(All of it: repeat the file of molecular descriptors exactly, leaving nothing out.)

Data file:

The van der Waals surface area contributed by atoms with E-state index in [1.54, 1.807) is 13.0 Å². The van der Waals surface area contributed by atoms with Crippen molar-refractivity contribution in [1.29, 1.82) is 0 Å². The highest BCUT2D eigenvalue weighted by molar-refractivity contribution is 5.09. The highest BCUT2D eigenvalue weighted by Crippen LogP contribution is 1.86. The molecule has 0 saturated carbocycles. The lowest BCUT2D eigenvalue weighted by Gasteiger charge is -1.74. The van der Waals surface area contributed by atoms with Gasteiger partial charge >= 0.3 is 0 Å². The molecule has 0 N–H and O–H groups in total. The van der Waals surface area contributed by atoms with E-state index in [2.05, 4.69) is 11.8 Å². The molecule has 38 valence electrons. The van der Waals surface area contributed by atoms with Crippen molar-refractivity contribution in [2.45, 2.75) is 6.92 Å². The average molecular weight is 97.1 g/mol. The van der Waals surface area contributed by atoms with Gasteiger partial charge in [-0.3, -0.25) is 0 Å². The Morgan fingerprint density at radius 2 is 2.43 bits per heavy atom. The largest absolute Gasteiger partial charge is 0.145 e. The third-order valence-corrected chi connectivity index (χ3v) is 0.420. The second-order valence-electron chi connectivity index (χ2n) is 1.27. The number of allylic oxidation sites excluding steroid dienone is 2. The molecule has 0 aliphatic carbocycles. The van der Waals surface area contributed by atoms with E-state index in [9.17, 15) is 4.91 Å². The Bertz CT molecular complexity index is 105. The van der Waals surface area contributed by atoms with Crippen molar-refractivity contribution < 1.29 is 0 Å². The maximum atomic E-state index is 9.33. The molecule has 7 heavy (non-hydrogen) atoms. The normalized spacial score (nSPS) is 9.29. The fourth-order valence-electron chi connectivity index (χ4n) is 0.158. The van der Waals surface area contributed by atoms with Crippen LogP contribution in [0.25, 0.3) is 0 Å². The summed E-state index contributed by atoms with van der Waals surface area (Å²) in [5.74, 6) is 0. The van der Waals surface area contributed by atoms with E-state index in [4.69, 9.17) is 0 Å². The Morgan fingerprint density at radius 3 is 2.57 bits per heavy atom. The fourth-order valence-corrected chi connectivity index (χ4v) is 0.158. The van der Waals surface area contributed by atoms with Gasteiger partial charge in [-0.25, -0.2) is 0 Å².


The van der Waals surface area contributed by atoms with E-state index in [1.54, 1.807) is 13.0 Å². The van der Waals surface area contributed by atoms with Crippen molar-refractivity contribution in [1.29, 1.82) is 0 Å². The highest BCUT2D eigenvalue weighted by molar-refractivity contribution is 5.09. The highest BCUT2D eigenvalue weighted by Crippen LogP contribution is 1.86. The molecule has 0 saturated carbocycles. The lowest BCUT2D eigenvalue weighted by Gasteiger charge is -1.74. The van der Waals surface area contributed by atoms with Gasteiger partial charge >= 0.3 is 0 Å². The molecule has 0 N–H and O–H groups in total. The van der Waals surface area contributed by atoms with E-state index in [2.05, 4.69) is 11.8 Å². The molecule has 38 valence electrons. The van der Waals surface area contributed by atoms with Crippen molar-refractivity contribution in [2.45, 2.75) is 6.92 Å². The average molecular weight is 97.1 g/mol. The van der Waals surface area contributed by atoms with Gasteiger partial charge in [-0.3, -0.25) is 0 Å². The Morgan fingerprint density at radius 2 is 2.43 bits per heavy atom. The largest absolute Gasteiger partial charge is 0.145 e. The third-order valence-corrected chi connectivity index (χ3v) is 0.420. The second-order valence-electron chi connectivity index (χ2n) is 1.27. The number of allylic oxidation sites excluding steroid dienone is 2. The molecule has 0 aliphatic carbocycles. The van der Waals surface area contributed by atoms with E-state index in [9.17, 15) is 4.91 Å². The Bertz CT molecular complexity index is 105. The van der Waals surface area contributed by atoms with Crippen molar-refractivity contribution < 1.29 is 0 Å². The maximum atomic E-state index is 9.33. The molecule has 7 heavy (non-hydrogen) atoms. The normalized spacial score (nSPS) is 9.29. The fourth-order valence-electron chi connectivity index (χ4n) is 0.158. The van der Waals surface area contributed by atoms with Crippen LogP contribution in [0.25, 0.3) is 0 Å². The summed E-state index contributed by atoms with van der Waals surface area (Å²) in [5.74, 6) is 0. The van der Waals surface area contributed by atoms with E-state index in [4.69, 9.17) is 0 Å². The Morgan fingerprint density at radius 3 is 2.57 bits per heavy atom. The fourth-order valence-corrected chi connectivity index (χ4v) is 0.158. The van der Waals surface area contributed by atoms with Gasteiger partial charge in [-0.25, -0.2) is 0 Å².